The council ultimately decided to table the resolution granting a franchise. People's current franchise does not run out until 2018.

In other water and sewer related discussion the Council heard from Dennis Lyon about a water/sewer "service line" insurance program that his company, Utility Service Partners, would like to begin offering in Bastrop. The basic program would cover, "Homeowner repair protection for leaking, clogged or broken water and sewer lines from the point of utility connection to the home exterior." An additional coverage would also be offered that covers a homes interior water supply and in-home sewer lines, as well as all drain lines connected to the main sewer stack. The coverage would offer repairs and would even include "coverage for broken or leaking water, sewer, or drain lines under the slab or basement floor."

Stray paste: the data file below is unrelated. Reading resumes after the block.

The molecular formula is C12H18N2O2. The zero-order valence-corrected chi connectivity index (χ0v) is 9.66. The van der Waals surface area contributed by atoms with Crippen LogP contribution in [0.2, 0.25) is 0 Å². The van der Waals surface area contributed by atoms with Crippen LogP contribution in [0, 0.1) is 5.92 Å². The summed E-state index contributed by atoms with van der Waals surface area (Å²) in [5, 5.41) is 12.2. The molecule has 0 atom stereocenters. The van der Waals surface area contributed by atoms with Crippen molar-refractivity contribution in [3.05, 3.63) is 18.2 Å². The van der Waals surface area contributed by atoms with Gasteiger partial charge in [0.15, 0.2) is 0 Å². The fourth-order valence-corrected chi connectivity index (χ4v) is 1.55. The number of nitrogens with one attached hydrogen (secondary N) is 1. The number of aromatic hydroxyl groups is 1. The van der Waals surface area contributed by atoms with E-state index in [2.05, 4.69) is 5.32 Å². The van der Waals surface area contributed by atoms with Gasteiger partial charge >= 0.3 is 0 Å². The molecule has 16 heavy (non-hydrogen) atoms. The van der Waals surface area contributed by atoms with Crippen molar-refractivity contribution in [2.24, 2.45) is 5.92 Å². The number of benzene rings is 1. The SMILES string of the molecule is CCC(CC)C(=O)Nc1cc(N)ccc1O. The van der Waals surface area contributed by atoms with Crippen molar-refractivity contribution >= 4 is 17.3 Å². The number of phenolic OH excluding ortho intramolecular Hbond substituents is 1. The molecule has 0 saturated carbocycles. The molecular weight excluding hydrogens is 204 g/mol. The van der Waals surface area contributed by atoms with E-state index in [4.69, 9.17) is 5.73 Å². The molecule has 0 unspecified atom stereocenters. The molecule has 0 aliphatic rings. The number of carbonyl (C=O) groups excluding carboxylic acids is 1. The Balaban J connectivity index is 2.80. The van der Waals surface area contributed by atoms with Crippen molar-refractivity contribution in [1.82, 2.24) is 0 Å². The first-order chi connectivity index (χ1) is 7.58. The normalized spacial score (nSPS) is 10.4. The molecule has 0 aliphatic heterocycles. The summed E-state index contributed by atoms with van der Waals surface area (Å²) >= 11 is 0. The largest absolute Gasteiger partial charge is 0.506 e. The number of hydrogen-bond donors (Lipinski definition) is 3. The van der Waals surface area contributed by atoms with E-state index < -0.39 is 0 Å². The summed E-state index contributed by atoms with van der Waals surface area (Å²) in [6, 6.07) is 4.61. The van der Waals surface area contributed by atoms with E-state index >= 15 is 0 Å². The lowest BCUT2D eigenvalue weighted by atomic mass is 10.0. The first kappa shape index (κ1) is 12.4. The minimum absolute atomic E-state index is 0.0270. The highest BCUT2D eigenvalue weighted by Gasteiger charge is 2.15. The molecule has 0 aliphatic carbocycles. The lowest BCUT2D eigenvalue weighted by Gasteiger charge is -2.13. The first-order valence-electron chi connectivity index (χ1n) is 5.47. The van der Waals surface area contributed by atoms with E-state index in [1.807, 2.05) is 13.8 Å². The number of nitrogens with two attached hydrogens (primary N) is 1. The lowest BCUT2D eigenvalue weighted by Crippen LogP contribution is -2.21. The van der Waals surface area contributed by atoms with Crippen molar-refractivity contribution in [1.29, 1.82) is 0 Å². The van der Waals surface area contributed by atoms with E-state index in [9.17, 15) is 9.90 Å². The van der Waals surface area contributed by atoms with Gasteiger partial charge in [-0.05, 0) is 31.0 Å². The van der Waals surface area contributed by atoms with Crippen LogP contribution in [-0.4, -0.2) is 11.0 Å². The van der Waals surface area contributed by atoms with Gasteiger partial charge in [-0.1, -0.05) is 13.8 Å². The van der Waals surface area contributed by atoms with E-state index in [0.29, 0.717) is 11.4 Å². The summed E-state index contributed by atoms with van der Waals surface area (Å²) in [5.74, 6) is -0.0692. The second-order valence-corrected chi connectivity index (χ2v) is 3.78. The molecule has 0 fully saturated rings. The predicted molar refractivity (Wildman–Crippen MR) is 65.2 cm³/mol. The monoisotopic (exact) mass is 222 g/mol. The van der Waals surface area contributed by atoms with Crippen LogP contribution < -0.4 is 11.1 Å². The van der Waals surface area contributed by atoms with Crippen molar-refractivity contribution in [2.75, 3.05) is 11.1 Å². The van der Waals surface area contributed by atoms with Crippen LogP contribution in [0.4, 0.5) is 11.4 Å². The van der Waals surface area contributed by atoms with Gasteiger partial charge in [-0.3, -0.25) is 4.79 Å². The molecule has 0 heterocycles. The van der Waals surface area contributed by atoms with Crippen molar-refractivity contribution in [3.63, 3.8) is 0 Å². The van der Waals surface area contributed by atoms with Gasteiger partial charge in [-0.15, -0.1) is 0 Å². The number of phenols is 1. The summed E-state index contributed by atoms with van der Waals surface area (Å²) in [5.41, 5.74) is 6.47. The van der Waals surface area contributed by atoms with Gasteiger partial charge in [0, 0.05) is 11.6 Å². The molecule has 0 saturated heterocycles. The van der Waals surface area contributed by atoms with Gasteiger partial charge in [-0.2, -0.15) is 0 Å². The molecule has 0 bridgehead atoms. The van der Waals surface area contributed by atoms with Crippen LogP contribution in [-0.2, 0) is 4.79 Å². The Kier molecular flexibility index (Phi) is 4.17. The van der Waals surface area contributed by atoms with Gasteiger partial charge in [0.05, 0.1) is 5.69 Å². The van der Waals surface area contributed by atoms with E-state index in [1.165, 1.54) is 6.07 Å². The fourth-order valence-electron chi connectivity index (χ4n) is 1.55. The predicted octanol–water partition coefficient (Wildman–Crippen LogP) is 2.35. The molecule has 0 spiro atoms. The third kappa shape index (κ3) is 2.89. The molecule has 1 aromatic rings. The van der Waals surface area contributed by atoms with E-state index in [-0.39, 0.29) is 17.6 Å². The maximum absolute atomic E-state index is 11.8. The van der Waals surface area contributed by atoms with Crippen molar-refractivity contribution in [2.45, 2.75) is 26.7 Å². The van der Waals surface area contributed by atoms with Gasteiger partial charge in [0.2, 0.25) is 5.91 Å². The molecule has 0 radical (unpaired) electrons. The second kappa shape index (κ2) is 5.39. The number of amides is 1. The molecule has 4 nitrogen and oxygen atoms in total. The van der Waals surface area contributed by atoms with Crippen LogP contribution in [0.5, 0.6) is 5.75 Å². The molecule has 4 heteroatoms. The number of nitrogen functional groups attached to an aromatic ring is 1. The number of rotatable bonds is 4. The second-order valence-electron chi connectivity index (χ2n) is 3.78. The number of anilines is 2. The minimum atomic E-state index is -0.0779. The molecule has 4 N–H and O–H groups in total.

The city would have an opportunity to receive a royalty from each person utilizing the coverage based on the number of insureds using the coverage. USP would handle all billing and repairs and was asking the City to allow them to use the City's logo and approval in marketing materials that would be sent out.

The coverage would be voluntary for any homeowner and no public funds are used in marketing, distribution, or administration of the program. USP would only market by direct mail, with no telemarketing and would never mail without the City's review and approval of marketing material before each and every campaign. Lyon said there would be a maximum of 3 mailing campaigns per year.